The scope of the generated test cases is specified by the definition of the test objectives. This enables the creation of different test suites, which meet the requirements of the test coverage.


All structural elements (state nodes, transitions or transition pairs) can be selected as coverage objective. As in any other test objective, individual elements can be blocked or explicitly set as the only test objective. Transition pairs combine each transition with every possible, immediately successive transition. With the help of transition pairs, it can be ensured that all pairs of directly successive transition sequences are tested.


All requirements linked to the model can be selected as test objectives by choosing the generation strategy. This ensures the complete testing of all requirements by a test suite. As required, individual requirements can be explicitly ignored or blocked during the generation.


A frequent, very abstract requirement for the generated test set is to achieve the required coverage, but stay at the same time efficient with the number or length of the test case. Here arises a challenge for the manual and automatic (or model-based) test case finding. In many cases, it may be useful to include the domain knowledge of the tester and for example provoke particularly interesting partial sequences in a more generic model. Such a routing of the generator is possible via sequence rules in MODICA. This can be a useful function to increase the test depth, especially when combining model-based approaches and black-box testing.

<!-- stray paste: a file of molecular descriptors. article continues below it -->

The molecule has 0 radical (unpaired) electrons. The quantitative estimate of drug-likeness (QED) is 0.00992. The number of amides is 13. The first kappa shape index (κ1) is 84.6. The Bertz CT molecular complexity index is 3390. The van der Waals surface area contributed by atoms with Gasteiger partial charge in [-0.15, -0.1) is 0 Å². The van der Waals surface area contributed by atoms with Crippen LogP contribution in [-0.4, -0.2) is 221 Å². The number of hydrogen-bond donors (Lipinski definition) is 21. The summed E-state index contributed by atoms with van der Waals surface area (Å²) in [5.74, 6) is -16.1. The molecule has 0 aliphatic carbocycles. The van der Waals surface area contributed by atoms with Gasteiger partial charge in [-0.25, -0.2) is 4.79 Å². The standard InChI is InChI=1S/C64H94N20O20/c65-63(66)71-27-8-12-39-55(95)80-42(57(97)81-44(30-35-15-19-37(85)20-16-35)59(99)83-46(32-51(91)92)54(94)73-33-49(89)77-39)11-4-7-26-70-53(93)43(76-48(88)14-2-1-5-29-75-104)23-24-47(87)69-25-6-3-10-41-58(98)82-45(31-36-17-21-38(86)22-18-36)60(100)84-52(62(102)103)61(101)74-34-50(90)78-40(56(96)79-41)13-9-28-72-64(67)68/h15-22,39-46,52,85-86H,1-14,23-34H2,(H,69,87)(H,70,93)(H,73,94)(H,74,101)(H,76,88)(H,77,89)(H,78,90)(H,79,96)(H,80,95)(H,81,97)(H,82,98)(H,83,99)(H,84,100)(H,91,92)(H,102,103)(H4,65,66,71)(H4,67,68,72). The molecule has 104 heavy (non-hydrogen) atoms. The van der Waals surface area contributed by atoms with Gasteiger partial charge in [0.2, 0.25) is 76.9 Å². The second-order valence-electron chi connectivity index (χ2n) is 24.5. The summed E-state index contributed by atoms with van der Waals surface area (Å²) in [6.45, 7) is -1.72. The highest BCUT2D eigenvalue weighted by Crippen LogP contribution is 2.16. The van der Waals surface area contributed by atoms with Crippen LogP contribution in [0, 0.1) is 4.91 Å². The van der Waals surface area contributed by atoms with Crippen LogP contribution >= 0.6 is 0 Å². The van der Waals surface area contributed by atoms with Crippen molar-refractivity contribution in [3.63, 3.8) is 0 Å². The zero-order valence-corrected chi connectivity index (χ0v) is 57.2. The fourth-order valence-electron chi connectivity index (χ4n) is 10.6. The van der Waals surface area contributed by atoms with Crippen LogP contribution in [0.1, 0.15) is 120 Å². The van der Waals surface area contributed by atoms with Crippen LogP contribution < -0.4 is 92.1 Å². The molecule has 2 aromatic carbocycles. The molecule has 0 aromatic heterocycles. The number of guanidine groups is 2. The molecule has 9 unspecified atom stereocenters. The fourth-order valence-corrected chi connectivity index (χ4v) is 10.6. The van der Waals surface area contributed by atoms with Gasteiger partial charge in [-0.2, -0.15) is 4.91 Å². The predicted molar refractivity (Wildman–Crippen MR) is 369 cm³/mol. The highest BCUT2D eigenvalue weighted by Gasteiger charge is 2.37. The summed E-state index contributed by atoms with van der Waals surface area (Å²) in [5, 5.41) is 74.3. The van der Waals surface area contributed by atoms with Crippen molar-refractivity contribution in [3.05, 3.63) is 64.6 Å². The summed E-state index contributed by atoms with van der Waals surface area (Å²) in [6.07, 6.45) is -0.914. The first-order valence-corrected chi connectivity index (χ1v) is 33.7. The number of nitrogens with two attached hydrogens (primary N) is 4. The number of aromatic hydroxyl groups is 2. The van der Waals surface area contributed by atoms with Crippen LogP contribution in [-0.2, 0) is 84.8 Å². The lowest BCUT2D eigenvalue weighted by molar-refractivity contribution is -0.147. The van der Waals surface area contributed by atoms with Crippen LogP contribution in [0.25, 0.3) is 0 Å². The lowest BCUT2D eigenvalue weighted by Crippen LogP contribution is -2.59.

In MODICA, variants are used to describe models that differ only in details. For this purpose, only one model is created that has different variants. When defining the generation strategy, a separate strategy can be defined for each variant. Therefore, for example, different sequence rules can be combined with different variants.


While running through transitions, variables can be specified with values. With a data variation different values for variables can be generated. For example to assign different values of a generation time to a variable with a passed function. As a test property, a variable can be specified with a certain value as well as cross combinations of different values.